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City Charter Update


Mayoral Runoffs

City of ClarksvilleClarksville, TN – In the April 5th meeting of the Charter Committee a recommendation was made concerning the need for a runoff election for the office of mayor.  Both McMillan and Burkhart had supported the need for a runoff during their election efforts.  I have been on record as supporting a runoff also.  If you refer to the minutes of the April meeting, you will see the committee looked at five different options.  We had invited Vicki Koelman from the Election Commission to help us sort out the pros and cons of different options.

The committee, based on the information of issues and problems, decided on an approach that combined two of the options together.  This option would have the mayoral election set for August and a runoff set for November.  In addition, to avoid the confusion of running both the county and city mayoral elections at the same time in the same year, the city mayor’s race would be placed out of sync with the county by two years.

National and state elections are held every two years and the city council elections are already split to operate on the two-year cycle (half the council is voted in every two years for a four year term).  Basically, the mayor who now runs for office with city council wards 1, 2, 6, 7, 10, 11 would swap and move to run with wards 3, 4, 5, 8, 9, 12.  In order to do this, the committee proposed the mayor’s term be extended two years for a six-year term at the next election.  This was approved by a 4-yes vote.  Councilman Grubbs was absent this meeting.

The committee had explored having the usual November election with a runoff within 30 to 45 days after.  The election commission has issues with this.  They cited they need about 60 days to turn the voting machines around.  Part of this is due to holding election results in case of a contested election or legal battle.  In addition, the election uses volunteers to set and prepare the machines and that takes time.

There were a couple of other issues too.  This would put the election in the middle of the holiday period and according to the Election Commission runoff elections have very poor turnouts and to hold one in the holiday period would weaken it further.  If we wait to January, then the period to take office needs to change too.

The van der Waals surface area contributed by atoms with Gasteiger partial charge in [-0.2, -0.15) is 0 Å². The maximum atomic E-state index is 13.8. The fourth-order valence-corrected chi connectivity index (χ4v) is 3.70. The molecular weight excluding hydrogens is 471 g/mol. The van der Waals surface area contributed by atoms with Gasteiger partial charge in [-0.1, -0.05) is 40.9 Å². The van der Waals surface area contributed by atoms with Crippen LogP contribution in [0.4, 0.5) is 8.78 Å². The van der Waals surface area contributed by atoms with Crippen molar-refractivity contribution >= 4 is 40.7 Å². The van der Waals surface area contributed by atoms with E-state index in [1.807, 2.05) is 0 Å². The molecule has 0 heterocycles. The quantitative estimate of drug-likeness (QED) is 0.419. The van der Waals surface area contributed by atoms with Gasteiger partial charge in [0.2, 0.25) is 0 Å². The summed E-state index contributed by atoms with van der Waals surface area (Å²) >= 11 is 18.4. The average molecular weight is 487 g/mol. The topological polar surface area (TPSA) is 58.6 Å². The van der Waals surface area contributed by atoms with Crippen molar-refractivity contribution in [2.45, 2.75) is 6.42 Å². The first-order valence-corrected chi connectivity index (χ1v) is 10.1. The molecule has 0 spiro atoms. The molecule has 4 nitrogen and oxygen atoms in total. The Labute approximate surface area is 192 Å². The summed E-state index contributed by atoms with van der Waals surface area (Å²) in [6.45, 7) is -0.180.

A runoff set up this way also forces all the cost on the city.  That amount would be in the range of $70,000 – $80,000.  The committee felt this was a tidy sum for a runoff of one city official that would likely have a very poor turn out.  The city is lucky to get a 30% turnout for a city election.

An additional change was made to the mayoral runoff in our Jun 22nd meeting.  Councilman Burkhart wanted to cut the next mayor’s term of office from the proposed 6-years (to provide for the off cycle election of mayor and runoff) to two years.  We discussed that the cost of an election was high and this was a short return on such an effort.  Councilman Burkhart acknowledged the cost, but the candidates would know this ahead of time.  The committee passed his option without dissent.

Mayor McMillan wasn’t satisfied with the recommendation and had suggested she wanted a runoff shortly after a regular election and the city spend the money to hold it.  I have listed the issues with running an election after the November election and a 60-day turnaround of voting machines.  To move the city mayor election to an August setup on a different cycle and have a runoff 60 days later is a waste of money since national and state elections would be held 30 days later and cost the city much less.   While not mentioned, I would guess she would not be in favor of Councilman’s Burkhart’s approved motion for a one-time two-year term for the next mayoral term.

If this recommendation was brought before the council, the mayor and any other council members that have other ideas or concerns can present their case for changes.  While it is fine to have our state representatives look at this issue, I do not see how they have much of an input.  This particular issue is internal to the City of Clarksville and our legal staff, and the election commission knows of no legal issues with the proposal.

Editor’s Note: This article contains the view points of Councilman Bill Summers and may not represent the views of the rest of the City Council, the City of Clarksville or ClarksvilleOnline.

About Bill Summers




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